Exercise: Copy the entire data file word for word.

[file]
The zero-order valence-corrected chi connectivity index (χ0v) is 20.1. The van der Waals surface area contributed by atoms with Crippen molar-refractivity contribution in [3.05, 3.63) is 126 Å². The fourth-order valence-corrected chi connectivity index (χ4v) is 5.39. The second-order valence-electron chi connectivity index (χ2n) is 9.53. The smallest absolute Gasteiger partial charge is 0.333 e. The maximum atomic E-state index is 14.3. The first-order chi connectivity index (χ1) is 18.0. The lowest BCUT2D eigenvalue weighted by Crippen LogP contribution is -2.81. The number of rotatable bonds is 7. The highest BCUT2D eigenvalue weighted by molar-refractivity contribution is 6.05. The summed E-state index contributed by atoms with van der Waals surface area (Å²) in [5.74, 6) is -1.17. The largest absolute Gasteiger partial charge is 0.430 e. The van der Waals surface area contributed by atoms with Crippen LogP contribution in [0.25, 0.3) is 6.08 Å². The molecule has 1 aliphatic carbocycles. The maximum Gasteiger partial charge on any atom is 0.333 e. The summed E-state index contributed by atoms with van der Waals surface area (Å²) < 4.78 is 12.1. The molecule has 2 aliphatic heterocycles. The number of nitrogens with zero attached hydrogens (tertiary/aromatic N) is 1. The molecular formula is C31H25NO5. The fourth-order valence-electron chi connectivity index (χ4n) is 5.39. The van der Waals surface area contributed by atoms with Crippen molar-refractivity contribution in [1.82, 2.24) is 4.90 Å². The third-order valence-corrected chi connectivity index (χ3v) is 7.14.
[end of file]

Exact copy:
The zero-order valence-corrected chi connectivity index (χ0v) is 20.1. The van der Waals surface area contributed by atoms with Crippen molar-refractivity contribution in [3.05, 3.63) is 126 Å². The fourth-order valence-corrected chi connectivity index (χ4v) is 5.39. The second-order valence-electron chi connectivity index (χ2n) is 9.53. The smallest absolute Gasteiger partial charge is 0.333 e. The maximum atomic E-state index is 14.3. The first-order chi connectivity index (χ1) is 18.0. The lowest BCUT2D eigenvalue weighted by Crippen LogP contribution is -2.81. The number of rotatable bonds is 7. The highest BCUT2D eigenvalue weighted by molar-refractivity contribution is 6.05. The summed E-state index contributed by atoms with van der Waals surface area (Å²) in [5.74, 6) is -1.17. The largest absolute Gasteiger partial charge is 0.430 e. The van der Waals surface area contributed by atoms with Crippen LogP contribution in [0.25, 0.3) is 6.08 Å². The molecule has 1 aliphatic carbocycles. The maximum Gasteiger partial charge on any atom is 0.333 e. The summed E-state index contributed by atoms with van der Waals surface area (Å²) < 4.78 is 12.1. The molecule has 2 aliphatic heterocycles. The number of nitrogens with zero attached hydrogens (tertiary/aromatic N) is 1. The molecular formula is C31H25NO5. The fourth-order valence-electron chi connectivity index (χ4n) is 5.39. The van der Waals surface area contributed by atoms with Crippen molar-refractivity contribution in [1.82, 2.24) is 4.90 Å². The third-order valence-corrected chi connectivity index (χ3v) is 7.14.